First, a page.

• they called it is freedom of expression, and they do not care about hurting other people… or maybe they only want to hurt other people by making this kind of cartoon…

  • Allan

    Darin – Did you try NOT to feel hurt? Did you ever consider the fatc that these cartoons wasn’t made in order to hurt you?

  • sadia masroor

    In the name of Allah, Most Gracious, Most Merciful.
    Prophet Muhammad Salallahu alaihi wa sallam is

    – the man who firmly stood against injustice- the man who liberated women and guaranteed them their rights
    -the man who spoke for respectful rehabilitation of widows and orphans
    – the man who diminished the raging fire of racism and inequality
    – the man who rightfully conveyed the word of Allah, Most High
    – the man who termed the liberation of slaves as a merciful act, an expiation of sins
    – the man who untiringly brokered Peace between warring tribes
    – the man who convinced to the world that humanity is a single race
    – the man who endorsed social justice in the greatest way possible
    – simply by adhering to it- the man who established a moral and just system in society in the form of shariah
    – the man who loved his neighbour more than his life
    – the man who greatly upheld loyalty in friendship.
    – the man who forgave his staunchest enemies
    – the man who shared with the poor and the rich
    – the man who never spoke a word untrue
    – the man who honoured his guest, and treated them the best.
    – the man who visited the sick and the old, comforting them with kindest of words, even to those who opposed him the most.
    – the man whose faith was the greatest, and yet lived life the simplest.
    – the man who loved to pray and to kneel, and shared his every meal.
    – the man so honest even his enemies swore by it.
    – the man most upright even at times of strife.
    – the one Muslims regard as their True leader,
    – the one Muslims love and respect more than their lives or their family,
    – the one Muslims believe is the most beloved among the entire creation of Allah Almighty,
    – the pious one that everybody, Muslims and non Muslims, unmistakably believe as the Greatest Human Being ever to have walked on Earth.
    – the one who is the biggest cause of grief to all evil whisperers and evil doers.
    – and the one that the immoral Danish cartoonist, Danish media, Danish publicists and associates constantly slander against out of prejudice and bigotism.

    The current state of the world is “When you do good, know it when impounded with criticism and abuse, and if you have sinned know it when YOU become the “apple in the eye” of the self styled “LIBERAL WORLD”, (or if you get nominated for a noble prize!)

    Denmark is fairly acquainted with the FACT that Islam forbids picture making and that Muslims will never Forgive Blasphemy, and yet so as to provocate Muslims extremely, Denmark permitted the printing, publishing and distribution of blasphemous material directed towards the noblest of all nobles, the leader of all prophets, the messiah of mercy to mankind – Prophet Muhammad Salallahu Alaihi Wa Sallam……..all in the pretext of “FREEDOM of EXPRESSION”!!Expression of what? Hatred and jealously???…..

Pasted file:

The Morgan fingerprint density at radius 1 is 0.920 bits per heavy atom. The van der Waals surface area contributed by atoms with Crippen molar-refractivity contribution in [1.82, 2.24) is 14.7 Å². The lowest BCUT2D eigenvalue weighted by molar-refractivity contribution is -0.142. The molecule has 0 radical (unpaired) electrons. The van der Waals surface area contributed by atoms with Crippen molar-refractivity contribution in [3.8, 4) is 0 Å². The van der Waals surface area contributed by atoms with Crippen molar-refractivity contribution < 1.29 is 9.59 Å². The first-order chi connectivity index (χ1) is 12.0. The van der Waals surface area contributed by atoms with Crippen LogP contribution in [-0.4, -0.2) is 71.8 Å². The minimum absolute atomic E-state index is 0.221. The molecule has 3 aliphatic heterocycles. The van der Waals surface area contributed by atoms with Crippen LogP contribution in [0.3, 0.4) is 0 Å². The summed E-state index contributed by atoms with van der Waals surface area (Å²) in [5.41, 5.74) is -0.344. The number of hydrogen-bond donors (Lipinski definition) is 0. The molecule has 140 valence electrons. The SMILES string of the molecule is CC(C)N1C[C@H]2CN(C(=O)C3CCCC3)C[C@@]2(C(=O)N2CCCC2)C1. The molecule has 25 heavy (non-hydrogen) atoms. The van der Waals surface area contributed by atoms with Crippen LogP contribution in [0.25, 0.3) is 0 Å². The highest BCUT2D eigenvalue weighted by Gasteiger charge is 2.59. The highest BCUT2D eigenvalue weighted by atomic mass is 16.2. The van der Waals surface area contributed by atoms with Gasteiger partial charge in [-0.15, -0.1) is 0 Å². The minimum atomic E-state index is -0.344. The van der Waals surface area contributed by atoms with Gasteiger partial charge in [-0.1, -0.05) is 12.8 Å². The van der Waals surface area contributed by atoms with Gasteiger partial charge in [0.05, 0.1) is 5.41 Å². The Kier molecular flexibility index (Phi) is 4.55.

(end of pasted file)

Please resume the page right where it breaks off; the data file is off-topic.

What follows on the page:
Guess they have chosen to forget what the “Freedom of Expression” really stands for???Well, it’s about time they realize that it stands forLiberty of faithLiberty of honourLiberty of justiceLiberty of modestyand more than anything – it is the Liberty of Rightful WAY of LIFE!Clearly, it doesn’t stand for suppression – suppression of beliefs that differ culturallyand religiously.

    Modesty and Vulgarity have different names in the west as is evident from the following views:To the WEST, it is upright when u have “women walking nude” in the name of FASHIONTo the West, it is upright when u have topless women working in strip clubsTo the West, it is upright when u have proms where “loosing ones’ virginity” is the criterion to become trendyTo the West, it is upright when u commercialize women to market commodities as cheap as a shaving razor!To the West, it is upright when u write untrue and abusive stuff about a faith that has millions of believersTo the West, it is upright to indulge in alcohol, which clearly diminishes the sense that distinguishes good and badBut shockingly, when a Muslim woman chooses “not to dress provocatively and to cover her hair” out of HER FREEDOM OF EXPRESSION OF MODESTY and BELIEF, she FACES UPROAR AND SEVERE CRITICISM FROM THE WEST so much so that legislations have drafted rules banning any such attire …….WHY? Because it does not endorse vulgarity- the west’s “freedom of expression”!

    This is an Act revealing the Highest Degree of Bigotism perpetrated by chauvinists who fiercely envy the “Magnetism of Islam” in the growing world.Yes, it hurts when bigotism extends to this level….but we will now show our “FREEDOM of EXPRESSION”.

    We condemn these acts of prejudice and reject the falsehood

    An apology on paper is not what we want
    An apology from within is what we demand

    Sadia Masroor

  • […] Muhammad with the caption ‘It is hard to be loved by morons‘ and for republishing the notorious Danish satirical cartoons [en] as a token of editorial solidarity. The publication won the case. Yesterday, the current imam […]

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  • […] fanamarihana hoe ‘Sarotra ny maka ny fon'ny adala‘ ary koa noho ny famoahana indray ilay sariitatra Danoà mpandrabiraby [en] ho fanehoana ny firaisankina eo amin'ny samy famoahana gazety. Nandresy ny famoahana […]

  • […] これは、シャルリエブドが経験する風刺画とイスラムの初めてのいざこざではない。2007年には、シャルリエブドがパリ モスクのイマーム (訳注:イスラム教の指導者のこと) によって訴えられた。「痴人に愛されるのは難しい」という表題をつけて預言者ムハンマドを表紙に掲載したこと、編集提携の記念として有名なデンマークの風刺画 [en] を再出版したことが理由である。この出版に関する裁判では勝訴した。昨日、パリモスクの現職のイマームは火炎瓶による攻撃と風刺画の両方を非難した。 […]